Human vascular model with defined stimulation medium – a characterization study

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Outi Huttala, Hanna Vuorenpää , Tarja Toimela, Jukka Uotila, Hannu Kuokkanen, Timo Ylikomi, Jertta-Riina Sarkanen, Tuula Heinonen
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The formation of blood vessels is a vital process in embryonic development and in normal physiology. Current vascular modelling is mainly based on animal biology leading to species-to-species variation when extrapolating the results to humans. Although there are a few human cell based vascular models available, these assays are insufficiently characterized in terms of culture conditions and developmental stage of vascular structures. Therefore, well characterized vascular models with human relevance are needed for basic research, embryotoxicity testing, development of therapeutic strategies and for tissue engineering.
We have previously shown that the in vitro vascular model based on co-culture of human adipose stromal cells (hASC) and human umbilical vein endothelial cells (HUVEC) is able to induce an extensive vascular-like network with high reproducibility. In this work we developed a defined serum-free vascular stimulation medium (VSM) and performed further characterization in terms of cell identity, maturation and structure to obtain a thoroughly characterized in vitro vascular model to replace or reduce corresponding animal experiments.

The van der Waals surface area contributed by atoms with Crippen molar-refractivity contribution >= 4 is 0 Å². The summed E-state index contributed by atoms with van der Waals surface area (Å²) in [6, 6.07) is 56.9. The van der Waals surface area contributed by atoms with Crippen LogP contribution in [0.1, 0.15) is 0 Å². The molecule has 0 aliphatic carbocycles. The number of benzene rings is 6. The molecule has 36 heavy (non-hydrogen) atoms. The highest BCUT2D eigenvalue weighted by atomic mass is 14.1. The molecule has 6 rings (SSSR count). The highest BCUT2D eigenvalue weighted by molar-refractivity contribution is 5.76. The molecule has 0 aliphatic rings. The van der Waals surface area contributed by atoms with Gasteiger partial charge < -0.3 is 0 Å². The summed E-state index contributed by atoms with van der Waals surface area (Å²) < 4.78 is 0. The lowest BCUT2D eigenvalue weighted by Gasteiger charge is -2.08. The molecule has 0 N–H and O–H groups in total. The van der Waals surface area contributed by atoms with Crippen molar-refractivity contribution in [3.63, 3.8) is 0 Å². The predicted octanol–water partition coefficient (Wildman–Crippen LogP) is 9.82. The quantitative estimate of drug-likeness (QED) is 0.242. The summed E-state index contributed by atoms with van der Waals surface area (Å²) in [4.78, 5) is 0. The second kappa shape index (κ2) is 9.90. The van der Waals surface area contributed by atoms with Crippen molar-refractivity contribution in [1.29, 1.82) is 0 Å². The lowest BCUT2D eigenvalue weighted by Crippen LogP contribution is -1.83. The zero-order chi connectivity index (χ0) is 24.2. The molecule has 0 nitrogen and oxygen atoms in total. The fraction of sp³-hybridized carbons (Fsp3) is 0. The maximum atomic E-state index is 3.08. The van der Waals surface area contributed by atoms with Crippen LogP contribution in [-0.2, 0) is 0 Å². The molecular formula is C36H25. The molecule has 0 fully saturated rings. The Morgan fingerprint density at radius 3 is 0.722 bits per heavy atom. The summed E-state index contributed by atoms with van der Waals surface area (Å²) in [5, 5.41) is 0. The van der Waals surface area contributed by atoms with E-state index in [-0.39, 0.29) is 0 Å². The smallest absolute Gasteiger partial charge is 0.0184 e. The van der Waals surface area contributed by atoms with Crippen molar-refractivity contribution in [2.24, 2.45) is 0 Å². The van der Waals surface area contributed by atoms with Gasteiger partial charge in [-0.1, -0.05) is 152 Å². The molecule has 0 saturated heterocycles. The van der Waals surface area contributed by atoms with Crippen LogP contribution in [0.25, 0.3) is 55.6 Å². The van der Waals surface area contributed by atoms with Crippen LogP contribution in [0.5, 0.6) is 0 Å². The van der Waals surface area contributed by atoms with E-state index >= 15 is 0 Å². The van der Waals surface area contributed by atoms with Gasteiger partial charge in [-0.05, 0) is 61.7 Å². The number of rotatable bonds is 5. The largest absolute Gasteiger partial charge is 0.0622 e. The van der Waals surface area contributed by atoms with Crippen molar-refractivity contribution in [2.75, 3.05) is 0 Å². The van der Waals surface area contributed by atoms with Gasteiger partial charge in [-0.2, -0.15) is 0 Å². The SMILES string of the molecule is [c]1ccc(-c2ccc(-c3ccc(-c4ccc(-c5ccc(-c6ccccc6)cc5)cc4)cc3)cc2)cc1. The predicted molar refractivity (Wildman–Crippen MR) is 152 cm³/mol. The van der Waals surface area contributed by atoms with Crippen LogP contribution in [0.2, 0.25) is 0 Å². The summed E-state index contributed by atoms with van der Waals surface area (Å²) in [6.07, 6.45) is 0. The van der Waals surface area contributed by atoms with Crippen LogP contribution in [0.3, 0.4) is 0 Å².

The results showed that the novel vascular stimulation medium induced an intact and evenly distributed vascular-like network with morphology of mature vessels. Electron microscopic analysis assured the three-dimensional microstructure of the network containing lumen. Additionally, elevated expression levels of the main human angiogenesis-related genes were detected.
In conclusion, with the newly defined medium the vascular model can be utilized as a characterized test system for chemical testing as well as in creating vascularized tissue models.

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How to Cite
Huttala, O. (2015) “Human vascular model with defined stimulation medium – a characterization study”, ALTEX - Alternatives to animal experimentation, 32(2), pp. 125–136. doi: 10.14573/altex.1411271.

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